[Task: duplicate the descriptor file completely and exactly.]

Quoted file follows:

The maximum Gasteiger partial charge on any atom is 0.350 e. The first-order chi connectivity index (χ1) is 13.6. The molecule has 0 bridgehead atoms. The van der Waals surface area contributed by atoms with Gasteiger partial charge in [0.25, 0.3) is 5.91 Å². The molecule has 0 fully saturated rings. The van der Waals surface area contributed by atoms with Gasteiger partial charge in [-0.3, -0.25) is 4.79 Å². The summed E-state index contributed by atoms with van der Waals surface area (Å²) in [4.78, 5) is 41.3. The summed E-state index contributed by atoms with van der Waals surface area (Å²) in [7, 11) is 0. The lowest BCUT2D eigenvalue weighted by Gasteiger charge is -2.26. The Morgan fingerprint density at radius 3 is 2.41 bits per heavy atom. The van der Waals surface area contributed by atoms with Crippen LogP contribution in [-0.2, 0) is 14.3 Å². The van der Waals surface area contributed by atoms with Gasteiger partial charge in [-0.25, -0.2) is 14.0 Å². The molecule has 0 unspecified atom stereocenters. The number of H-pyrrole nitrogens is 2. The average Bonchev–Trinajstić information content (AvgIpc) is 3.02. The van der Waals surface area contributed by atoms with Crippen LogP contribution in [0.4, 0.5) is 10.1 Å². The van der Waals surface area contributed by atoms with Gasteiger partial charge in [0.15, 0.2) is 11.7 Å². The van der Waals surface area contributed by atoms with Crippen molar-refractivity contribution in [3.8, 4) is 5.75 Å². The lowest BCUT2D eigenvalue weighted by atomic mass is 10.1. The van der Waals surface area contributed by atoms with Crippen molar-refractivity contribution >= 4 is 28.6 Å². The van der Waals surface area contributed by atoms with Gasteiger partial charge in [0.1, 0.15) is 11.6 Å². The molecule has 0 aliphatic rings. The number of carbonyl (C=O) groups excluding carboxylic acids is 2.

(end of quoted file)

The maximum Gasteiger partial charge on any atom is 0.350 e. The first-order chi connectivity index (χ1) is 13.6. The molecule has 0 bridgehead atoms. The van der Waals surface area contributed by atoms with Gasteiger partial charge in [0.25, 0.3) is 5.91 Å². The molecule has 0 fully saturated rings. The van der Waals surface area contributed by atoms with Gasteiger partial charge in [-0.3, -0.25) is 4.79 Å². The summed E-state index contributed by atoms with van der Waals surface area (Å²) in [4.78, 5) is 41.3. The summed E-state index contributed by atoms with van der Waals surface area (Å²) in [7, 11) is 0. The lowest BCUT2D eigenvalue weighted by Gasteiger charge is -2.26. The Morgan fingerprint density at radius 3 is 2.41 bits per heavy atom. The van der Waals surface area contributed by atoms with Crippen LogP contribution in [-0.2, 0) is 14.3 Å². The van der Waals surface area contributed by atoms with Gasteiger partial charge in [-0.25, -0.2) is 14.0 Å². The molecule has 0 unspecified atom stereocenters. The number of H-pyrrole nitrogens is 2. The average Bonchev–Trinajstić information content (AvgIpc) is 3.02. The van der Waals surface area contributed by atoms with Crippen LogP contribution in [0.4, 0.5) is 10.1 Å². The van der Waals surface area contributed by atoms with Gasteiger partial charge in [0.15, 0.2) is 11.7 Å². The van der Waals surface area contributed by atoms with Crippen molar-refractivity contribution in [3.8, 4) is 5.75 Å². The lowest BCUT2D eigenvalue weighted by atomic mass is 10.1. The van der Waals surface area contributed by atoms with Crippen molar-refractivity contribution >= 4 is 28.6 Å². The van der Waals surface area contributed by atoms with Gasteiger partial charge in [0.1, 0.15) is 11.6 Å². The molecule has 0 aliphatic rings. The number of carbonyl (C=O) groups excluding carboxylic acids is 2.